We’ve Lost Our Sense of Community
Is engagement a thing of the past?
I was out of town in a small place in southern Arizona. It was dusty and still hot. I had gone camping by myself to clear my head and write.
I needed a place that had wi-fi so I could publish the piece I wrote the night before. I actually had to ask around until someone told me the coffee shop has wi-fi. THE coffee shop. As in, the only one.
The town is a little bit like Mayberry if Mayberry had been built in the middle of the desert.
The patio was small and there were six gentleman sitting on the patio having their coffee and talking. It was the kind of place where when you go in to get your coffee there’s an old-time register and the radio is playing Dolly Parton’s “I Will Always Love You.”
These guys were talking about the main events for the day. Fred’s new rider mower. Whether John got the old Dodge up and running again. Apparently, the mayor of Wilcox makes $400 a month and a member of the City Council makes $200.
One gentleman was wearing suspenders and another man had a token white handkerchief sticking out of the back pocket of his slacks.
It seemed to me that they do this on a regular basis. Most of us don’t do this at all. Sure, we have business meetings at Starbucks.
That’s what community is turned into. We meet other people for business. But that’s not necessarily community. It’s commerce.
We’ve lost our sense of connection. These guys were well-connected to each other and there was some old guy camaraderie that was fun to listen to. God bless them, they were really kind to the nice lady with her tiny dog and her laptop.
We need more of this. We need more of what is called the third place. There’s work and then there’s home and there’s the third place. That third place is where community happens. But, we as a society have separated ourselves from other people.
It seemed to happen, in part, when we started moving garages to the front of houses and replacing porches.
My neighbors just come home, open the garage, let it close behind them, and go into the house without saying a single word.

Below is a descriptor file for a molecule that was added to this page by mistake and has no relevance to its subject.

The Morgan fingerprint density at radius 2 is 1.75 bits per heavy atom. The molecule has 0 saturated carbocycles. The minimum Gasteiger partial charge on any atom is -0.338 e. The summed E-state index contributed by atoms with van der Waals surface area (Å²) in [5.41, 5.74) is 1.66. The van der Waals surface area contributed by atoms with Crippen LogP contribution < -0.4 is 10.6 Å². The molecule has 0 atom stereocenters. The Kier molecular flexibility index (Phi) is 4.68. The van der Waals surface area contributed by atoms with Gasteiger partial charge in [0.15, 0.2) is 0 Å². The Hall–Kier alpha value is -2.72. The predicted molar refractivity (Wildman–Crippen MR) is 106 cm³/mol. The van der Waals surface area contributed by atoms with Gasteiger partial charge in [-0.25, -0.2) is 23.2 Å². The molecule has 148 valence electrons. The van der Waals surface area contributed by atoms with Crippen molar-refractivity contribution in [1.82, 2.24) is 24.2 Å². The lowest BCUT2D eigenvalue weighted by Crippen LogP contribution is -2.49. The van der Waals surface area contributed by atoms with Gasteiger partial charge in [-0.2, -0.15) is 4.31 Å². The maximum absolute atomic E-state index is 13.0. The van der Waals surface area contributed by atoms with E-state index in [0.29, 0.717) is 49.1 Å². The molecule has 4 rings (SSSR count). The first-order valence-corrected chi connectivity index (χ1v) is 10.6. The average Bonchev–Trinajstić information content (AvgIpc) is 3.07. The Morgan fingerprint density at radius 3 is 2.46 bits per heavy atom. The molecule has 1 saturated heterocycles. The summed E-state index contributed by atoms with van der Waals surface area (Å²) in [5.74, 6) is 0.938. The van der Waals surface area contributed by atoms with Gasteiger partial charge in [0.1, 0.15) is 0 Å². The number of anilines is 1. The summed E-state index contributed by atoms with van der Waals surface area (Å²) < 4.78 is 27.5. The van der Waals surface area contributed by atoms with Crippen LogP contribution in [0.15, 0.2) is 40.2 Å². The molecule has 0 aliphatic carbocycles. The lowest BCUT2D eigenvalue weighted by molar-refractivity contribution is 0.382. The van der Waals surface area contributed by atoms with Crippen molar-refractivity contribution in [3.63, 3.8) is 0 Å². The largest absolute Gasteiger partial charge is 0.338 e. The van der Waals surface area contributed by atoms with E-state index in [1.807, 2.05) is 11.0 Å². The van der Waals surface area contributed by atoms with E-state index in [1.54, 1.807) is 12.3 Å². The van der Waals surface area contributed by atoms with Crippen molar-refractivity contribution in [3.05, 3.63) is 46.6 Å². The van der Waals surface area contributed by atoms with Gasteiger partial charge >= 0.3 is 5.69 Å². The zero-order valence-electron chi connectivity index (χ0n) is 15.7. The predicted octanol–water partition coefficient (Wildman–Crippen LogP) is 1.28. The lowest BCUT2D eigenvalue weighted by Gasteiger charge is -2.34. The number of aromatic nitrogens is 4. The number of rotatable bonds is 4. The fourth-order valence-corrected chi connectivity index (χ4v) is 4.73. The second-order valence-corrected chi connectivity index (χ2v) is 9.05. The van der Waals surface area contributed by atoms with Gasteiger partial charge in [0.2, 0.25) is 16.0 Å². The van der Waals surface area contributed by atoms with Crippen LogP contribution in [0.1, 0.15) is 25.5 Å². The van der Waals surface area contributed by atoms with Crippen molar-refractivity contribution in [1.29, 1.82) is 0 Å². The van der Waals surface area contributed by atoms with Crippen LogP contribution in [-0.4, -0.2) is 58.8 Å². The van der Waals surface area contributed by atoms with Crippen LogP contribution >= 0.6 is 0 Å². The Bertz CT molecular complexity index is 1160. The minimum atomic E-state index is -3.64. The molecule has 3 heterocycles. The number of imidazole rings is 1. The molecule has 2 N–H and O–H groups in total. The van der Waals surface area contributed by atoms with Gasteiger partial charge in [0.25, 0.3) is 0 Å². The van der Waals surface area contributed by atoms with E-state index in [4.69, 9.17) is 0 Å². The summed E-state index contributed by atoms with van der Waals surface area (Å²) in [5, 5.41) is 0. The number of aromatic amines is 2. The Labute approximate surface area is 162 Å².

I can tell you I have lived in my house for 12 years and only know the names of people in three houses on my street. Yesterday, I struggled in my front yard to fix a mainline break. At one point, I was so overwhelmed that I sobbed on my lawn, covered in mud and blue plumbers glue. Three people walked right by me. No one said a thing.
We’ve become isolated and uncaring. We’re afraid of our neighbors. We don’t sit outside in front of our homes. We don’t have cake in the pantry in case company comes over because company never comes. We want gates, not parks.
On some Fridays, I stop for a drink on my way home from work. There is always the same group of retired guys from New York at the end of the bar. It’s their Friday ritual. They get together, watch the Yankees and give each other a ration of shit like you can’t believe. I love them.
On occasion, they let me join them. They welcome me. Except Tom. Tom can’t figure out who invited the broad.
I can’t help but feel that if we let people in, if we engaged, if we spent more time genuinely connecting, we’d all be better off. We’d be softer. We’d be kinder. We’d live longer, for God’s sake.
Without human connection we’re lost. I may be the last of dying breed and more Polyanna than I should be. I don’t care. That’s fine. If you need me, I’ll be watching the Yankee game with the boys.